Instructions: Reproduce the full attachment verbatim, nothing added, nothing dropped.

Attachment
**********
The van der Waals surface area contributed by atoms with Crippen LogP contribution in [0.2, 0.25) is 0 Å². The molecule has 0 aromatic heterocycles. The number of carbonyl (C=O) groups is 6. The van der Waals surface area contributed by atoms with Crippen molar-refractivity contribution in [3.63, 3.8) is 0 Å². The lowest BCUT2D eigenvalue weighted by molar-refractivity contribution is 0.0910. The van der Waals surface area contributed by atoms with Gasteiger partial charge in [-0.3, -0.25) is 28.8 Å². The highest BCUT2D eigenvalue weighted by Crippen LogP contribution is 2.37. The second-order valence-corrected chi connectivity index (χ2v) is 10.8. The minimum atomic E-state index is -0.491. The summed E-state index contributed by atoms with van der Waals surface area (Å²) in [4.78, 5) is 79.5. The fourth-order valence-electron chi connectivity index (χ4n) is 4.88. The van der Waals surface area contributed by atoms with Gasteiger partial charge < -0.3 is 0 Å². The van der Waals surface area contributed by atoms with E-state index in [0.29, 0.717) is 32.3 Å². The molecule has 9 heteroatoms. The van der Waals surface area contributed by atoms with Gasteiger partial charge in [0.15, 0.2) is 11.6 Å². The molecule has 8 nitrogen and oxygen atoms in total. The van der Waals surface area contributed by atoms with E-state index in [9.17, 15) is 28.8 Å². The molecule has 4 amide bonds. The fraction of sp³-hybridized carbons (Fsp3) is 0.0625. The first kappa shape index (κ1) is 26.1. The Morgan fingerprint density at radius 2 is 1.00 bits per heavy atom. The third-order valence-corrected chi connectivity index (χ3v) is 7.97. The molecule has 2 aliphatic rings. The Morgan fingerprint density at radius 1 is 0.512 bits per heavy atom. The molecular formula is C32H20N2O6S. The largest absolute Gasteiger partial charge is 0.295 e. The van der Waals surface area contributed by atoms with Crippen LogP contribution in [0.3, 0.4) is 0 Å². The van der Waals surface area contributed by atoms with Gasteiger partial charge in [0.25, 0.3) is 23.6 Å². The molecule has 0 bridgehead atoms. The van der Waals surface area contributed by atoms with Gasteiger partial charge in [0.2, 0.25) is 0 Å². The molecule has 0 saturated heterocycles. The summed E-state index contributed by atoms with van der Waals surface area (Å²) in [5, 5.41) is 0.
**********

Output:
The van der Waals surface area contributed by atoms with Crippen LogP contribution in [0.2, 0.25) is 0 Å². The molecule has 0 aromatic heterocycles. The number of carbonyl (C=O) groups is 6. The van der Waals surface area contributed by atoms with Crippen molar-refractivity contribution in [3.63, 3.8) is 0 Å². The lowest BCUT2D eigenvalue weighted by molar-refractivity contribution is 0.0910. The van der Waals surface area contributed by atoms with Gasteiger partial charge in [-0.3, -0.25) is 28.8 Å². The highest BCUT2D eigenvalue weighted by Crippen LogP contribution is 2.37. The second-order valence-corrected chi connectivity index (χ2v) is 10.8. The minimum atomic E-state index is -0.491. The summed E-state index contributed by atoms with van der Waals surface area (Å²) in [4.78, 5) is 79.5. The fourth-order valence-electron chi connectivity index (χ4n) is 4.88. The van der Waals surface area contributed by atoms with Gasteiger partial charge < -0.3 is 0 Å². The van der Waals surface area contributed by atoms with E-state index in [0.29, 0.717) is 32.3 Å². The molecule has 9 heteroatoms. The van der Waals surface area contributed by atoms with Gasteiger partial charge in [0.15, 0.2) is 11.6 Å². The molecule has 8 nitrogen and oxygen atoms in total. The van der Waals surface area contributed by atoms with E-state index in [9.17, 15) is 28.8 Å². The molecule has 4 amide bonds. The fraction of sp³-hybridized carbons (Fsp3) is 0.0625. The first kappa shape index (κ1) is 26.1. The Morgan fingerprint density at radius 2 is 1.00 bits per heavy atom. The third-order valence-corrected chi connectivity index (χ3v) is 7.97. The molecule has 2 aliphatic rings. The Morgan fingerprint density at radius 1 is 0.512 bits per heavy atom. The molecular formula is C32H20N2O6S. The largest absolute Gasteiger partial charge is 0.295 e. The van der Waals surface area contributed by atoms with Crippen LogP contribution in [0.3, 0.4) is 0 Å². The van der Waals surface area contributed by atoms with Gasteiger partial charge in [0.25, 0.3) is 23.6 Å². The molecule has 0 bridgehead atoms. The van der Waals surface area contributed by atoms with Gasteiger partial charge in [0.2, 0.25) is 0 Å². The molecule has 0 saturated heterocycles. The summed E-state index contributed by atoms with van der Waals surface area (Å²) in [5, 5.41) is 0.